Thou shalt anoint Aaron and his sons - For the reason of this anointing, see Clarke's note on Exodus 29:7. It seems that this anointing oil was an emblem of Divine teaching, and especially of those influences by which the Church of Christ was, in the beginning, guided into all truth; as is evident from the allusion to it by St. John: "Ye have an unction from the Holy One, and ye know all things. The anointing which ye have received from him abideth in you, and ye need not that any man teach you; but as the same anointing teacheth you of all things, and is truth, and is no lie, and even as it hath taught you, ye shall abide in Him; 1 John 2:20, 1 John 2:27.
Compare Exodus 37:29.
Principal spices - i. e. the best spices.
Pure myrrh - Is a gum which comes from the stem of a low, thorny, ragged tree, that grows in Arabia Felix and Eastern Africa, called by botanists Balsamodendron myrrha. The word here rendered pure, is literally, “freely flowing”, an epithet which is explained by the fact that the best myrrh is said to exude spontaneously from the bark, while that of inferior quality oozes out in greater quantity from incisions made in the bark.
Five hundred shekels - Probably rather more than 15 1/4 lbs. See Exodus 38:24.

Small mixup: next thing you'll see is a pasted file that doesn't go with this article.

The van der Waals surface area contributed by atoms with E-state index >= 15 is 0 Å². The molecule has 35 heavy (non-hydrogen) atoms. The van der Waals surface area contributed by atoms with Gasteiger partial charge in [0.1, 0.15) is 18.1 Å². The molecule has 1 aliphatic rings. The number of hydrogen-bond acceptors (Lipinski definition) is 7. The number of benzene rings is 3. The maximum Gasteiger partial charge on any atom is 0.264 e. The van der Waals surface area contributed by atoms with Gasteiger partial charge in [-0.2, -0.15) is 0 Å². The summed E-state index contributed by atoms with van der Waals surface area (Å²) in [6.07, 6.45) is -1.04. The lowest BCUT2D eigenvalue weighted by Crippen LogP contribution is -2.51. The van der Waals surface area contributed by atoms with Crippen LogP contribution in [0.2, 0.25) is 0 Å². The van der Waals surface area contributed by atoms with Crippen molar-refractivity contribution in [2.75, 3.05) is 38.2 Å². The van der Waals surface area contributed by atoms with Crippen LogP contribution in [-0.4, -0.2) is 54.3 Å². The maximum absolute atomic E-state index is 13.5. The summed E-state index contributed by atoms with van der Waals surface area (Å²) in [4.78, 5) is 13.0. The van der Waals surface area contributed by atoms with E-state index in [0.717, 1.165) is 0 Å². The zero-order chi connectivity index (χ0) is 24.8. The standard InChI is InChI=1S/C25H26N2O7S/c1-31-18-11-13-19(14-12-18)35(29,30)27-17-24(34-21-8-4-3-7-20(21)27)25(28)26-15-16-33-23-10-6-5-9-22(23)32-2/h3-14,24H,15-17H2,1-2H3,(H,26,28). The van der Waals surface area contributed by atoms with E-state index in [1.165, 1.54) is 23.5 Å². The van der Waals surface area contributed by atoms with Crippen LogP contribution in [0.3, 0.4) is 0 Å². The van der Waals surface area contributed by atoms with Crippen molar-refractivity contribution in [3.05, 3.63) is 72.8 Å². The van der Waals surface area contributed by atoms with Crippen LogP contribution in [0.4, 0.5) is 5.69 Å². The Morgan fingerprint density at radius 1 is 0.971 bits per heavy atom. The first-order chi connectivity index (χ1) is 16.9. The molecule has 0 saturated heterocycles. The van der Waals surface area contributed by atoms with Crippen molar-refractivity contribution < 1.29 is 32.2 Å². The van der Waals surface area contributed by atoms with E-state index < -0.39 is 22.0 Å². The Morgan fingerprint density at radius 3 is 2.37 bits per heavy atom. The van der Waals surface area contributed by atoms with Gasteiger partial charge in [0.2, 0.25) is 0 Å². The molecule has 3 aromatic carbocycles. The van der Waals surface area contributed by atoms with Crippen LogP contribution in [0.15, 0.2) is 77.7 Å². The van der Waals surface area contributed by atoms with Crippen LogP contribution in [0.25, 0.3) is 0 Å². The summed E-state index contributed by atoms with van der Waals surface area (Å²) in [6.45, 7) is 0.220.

Cinnamon - is obtained from a tree allied to the laurel that grows in Ceylon (Sri Lanka) and other islands of the Indian Ocean, known in Botany as the Cinnamomum zeylanicum. It is the inner rind of the tree dried in the sun. It was imported from India in very early times by the people of Ophir, and brought with other spices from the south part of Arabia by the trading caravans that visited Egypt and Syria. The mention of these spices in Exodus may be taken as the earliest notice we have connected with commerce with the remote East.
Two hundred and fifty shekels - about 7 lbs. 14 oz.
Sweet calamus - The fragrant cane (or rush) was probably what is now known in India as the Lemon Grass.
Cassia - is the inner bark of an Indian tree (Cinnamomum cassia), which differs from that which produces cinnamon in the shape of its leaves and some other particulars. It was probably in ancient times, as it is at present, by far less costly than cinnamon, and it may have been on this account that it was used in double quantity.
An hin - Probably about six pints. See Leviticus 19:36.
An oil of holy ointment - Rather, a holy anointing oil.
After the art of the apothecary - According to Jewish tradition, the essences of the spices were first extracted, and then mixed with the oil. The preparation of the anointing oil, as well as of the incense, was entrusted to Bezaleel Exodus 37:29, and the care of preserving it to Eleazar, the son of Aaron Numbers 4:16. In a later age, it was prepared by the sons of the priests 1 Chronicles 9:30.
Upon man‘s flesh - i. e. on the persons of those who were not priests who might employ it for such anointing as was usual on festive occasions (Psalm 104:15; Proverbs 27:9; Matthew 6:17, etc.).
A stranger - See Exodus 29:33.
Cut off from his people - See Exodus 31:14.